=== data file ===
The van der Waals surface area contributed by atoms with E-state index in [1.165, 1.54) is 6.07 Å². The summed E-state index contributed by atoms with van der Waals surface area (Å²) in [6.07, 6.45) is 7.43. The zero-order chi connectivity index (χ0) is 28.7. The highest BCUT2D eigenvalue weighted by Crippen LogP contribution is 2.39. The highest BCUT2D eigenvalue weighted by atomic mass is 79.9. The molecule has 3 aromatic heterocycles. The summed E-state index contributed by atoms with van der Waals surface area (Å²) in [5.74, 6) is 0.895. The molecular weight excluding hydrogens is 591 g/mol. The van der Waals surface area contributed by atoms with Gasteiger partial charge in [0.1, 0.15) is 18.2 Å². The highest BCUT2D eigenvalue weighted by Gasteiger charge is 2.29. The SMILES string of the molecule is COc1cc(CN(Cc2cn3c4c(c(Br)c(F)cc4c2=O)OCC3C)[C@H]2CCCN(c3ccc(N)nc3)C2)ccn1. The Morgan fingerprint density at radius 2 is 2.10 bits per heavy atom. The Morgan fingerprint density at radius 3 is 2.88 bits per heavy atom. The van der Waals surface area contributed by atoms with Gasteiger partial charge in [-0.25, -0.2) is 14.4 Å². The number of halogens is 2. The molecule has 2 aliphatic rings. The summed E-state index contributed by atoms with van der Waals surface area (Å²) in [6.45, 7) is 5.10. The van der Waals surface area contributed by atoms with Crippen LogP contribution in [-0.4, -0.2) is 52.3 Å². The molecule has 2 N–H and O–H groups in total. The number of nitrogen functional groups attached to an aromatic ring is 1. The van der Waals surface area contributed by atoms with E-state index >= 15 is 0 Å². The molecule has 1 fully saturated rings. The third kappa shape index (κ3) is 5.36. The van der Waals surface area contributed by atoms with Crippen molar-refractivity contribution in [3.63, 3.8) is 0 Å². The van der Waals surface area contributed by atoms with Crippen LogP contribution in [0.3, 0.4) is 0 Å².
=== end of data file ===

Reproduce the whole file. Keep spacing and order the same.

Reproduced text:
The van der Waals surface area contributed by atoms with E-state index in [1.165, 1.54) is 6.07 Å². The summed E-state index contributed by atoms with van der Waals surface area (Å²) in [6.07, 6.45) is 7.43. The zero-order chi connectivity index (χ0) is 28.7. The highest BCUT2D eigenvalue weighted by Crippen LogP contribution is 2.39. The highest BCUT2D eigenvalue weighted by atomic mass is 79.9. The molecule has 3 aromatic heterocycles. The summed E-state index contributed by atoms with van der Waals surface area (Å²) in [5.74, 6) is 0.895. The molecular weight excluding hydrogens is 591 g/mol. The van der Waals surface area contributed by atoms with Gasteiger partial charge in [0.1, 0.15) is 18.2 Å². The highest BCUT2D eigenvalue weighted by Gasteiger charge is 2.29. The SMILES string of the molecule is COc1cc(CN(Cc2cn3c4c(c(Br)c(F)cc4c2=O)OCC3C)[C@H]2CCCN(c3ccc(N)nc3)C2)ccn1. The Morgan fingerprint density at radius 2 is 2.10 bits per heavy atom. The Morgan fingerprint density at radius 3 is 2.88 bits per heavy atom. The van der Waals surface area contributed by atoms with Gasteiger partial charge in [-0.25, -0.2) is 14.4 Å². The number of halogens is 2. The molecule has 2 aliphatic rings. The summed E-state index contributed by atoms with van der Waals surface area (Å²) in [6.45, 7) is 5.10. The van der Waals surface area contributed by atoms with Crippen LogP contribution in [-0.4, -0.2) is 52.3 Å². The molecule has 2 N–H and O–H groups in total. The number of nitrogen functional groups attached to an aromatic ring is 1. The van der Waals surface area contributed by atoms with E-state index >= 15 is 0 Å². The molecule has 1 fully saturated rings. The third kappa shape index (κ3) is 5.36. The van der Waals surface area contributed by atoms with Crippen molar-refractivity contribution in [3.63, 3.8) is 0 Å². The van der Waals surface area contributed by atoms with Crippen LogP contribution in [0.3, 0.4) is 0 Å².